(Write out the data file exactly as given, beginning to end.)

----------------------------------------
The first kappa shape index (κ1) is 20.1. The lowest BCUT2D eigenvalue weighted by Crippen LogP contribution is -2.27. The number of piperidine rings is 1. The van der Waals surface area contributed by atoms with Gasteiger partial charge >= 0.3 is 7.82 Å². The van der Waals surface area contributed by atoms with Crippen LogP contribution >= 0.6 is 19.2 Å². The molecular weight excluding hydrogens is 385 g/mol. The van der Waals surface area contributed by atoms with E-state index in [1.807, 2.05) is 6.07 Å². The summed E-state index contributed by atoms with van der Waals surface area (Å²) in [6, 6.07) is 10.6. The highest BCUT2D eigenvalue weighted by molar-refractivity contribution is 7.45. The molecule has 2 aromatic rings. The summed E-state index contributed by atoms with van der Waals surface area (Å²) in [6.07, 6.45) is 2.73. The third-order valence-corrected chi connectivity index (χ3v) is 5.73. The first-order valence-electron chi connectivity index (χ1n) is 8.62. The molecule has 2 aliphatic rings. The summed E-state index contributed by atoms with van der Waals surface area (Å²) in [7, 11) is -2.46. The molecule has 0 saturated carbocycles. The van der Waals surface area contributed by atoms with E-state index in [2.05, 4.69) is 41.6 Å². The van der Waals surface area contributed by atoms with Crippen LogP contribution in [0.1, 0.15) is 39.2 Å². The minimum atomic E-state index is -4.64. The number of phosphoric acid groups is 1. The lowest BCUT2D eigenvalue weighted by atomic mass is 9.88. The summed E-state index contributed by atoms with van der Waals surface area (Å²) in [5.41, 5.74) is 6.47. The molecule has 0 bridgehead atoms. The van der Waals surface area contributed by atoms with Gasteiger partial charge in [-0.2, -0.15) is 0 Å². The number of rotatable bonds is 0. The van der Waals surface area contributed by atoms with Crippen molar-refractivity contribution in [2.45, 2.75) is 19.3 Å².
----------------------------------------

The first kappa shape index (κ1) is 20.1. The lowest BCUT2D eigenvalue weighted by Crippen LogP contribution is -2.27. The number of piperidine rings is 1. The van der Waals surface area contributed by atoms with Gasteiger partial charge >= 0.3 is 7.82 Å². The van der Waals surface area contributed by atoms with Crippen LogP contribution >= 0.6 is 19.2 Å². The molecular weight excluding hydrogens is 385 g/mol. The van der Waals surface area contributed by atoms with E-state index in [1.807, 2.05) is 6.07 Å². The summed E-state index contributed by atoms with van der Waals surface area (Å²) in [6, 6.07) is 10.6. The highest BCUT2D eigenvalue weighted by molar-refractivity contribution is 7.45. The molecule has 2 aromatic rings. The summed E-state index contributed by atoms with van der Waals surface area (Å²) in [6.07, 6.45) is 2.73. The third-order valence-corrected chi connectivity index (χ3v) is 5.73. The first-order valence-electron chi connectivity index (χ1n) is 8.62. The molecule has 2 aliphatic rings. The summed E-state index contributed by atoms with van der Waals surface area (Å²) in [7, 11) is -2.46. The molecule has 0 saturated carbocycles. The van der Waals surface area contributed by atoms with E-state index in [2.05, 4.69) is 41.6 Å². The van der Waals surface area contributed by atoms with Crippen LogP contribution in [0.1, 0.15) is 39.2 Å². The minimum atomic E-state index is -4.64. The number of phosphoric acid groups is 1. The lowest BCUT2D eigenvalue weighted by atomic mass is 9.88. The summed E-state index contributed by atoms with van der Waals surface area (Å²) in [5.41, 5.74) is 6.47. The molecule has 0 bridgehead atoms. The van der Waals surface area contributed by atoms with Gasteiger partial charge in [-0.2, -0.15) is 0 Å². The number of rotatable bonds is 0. The van der Waals surface area contributed by atoms with Crippen molar-refractivity contribution in [2.45, 2.75) is 19.3 Å².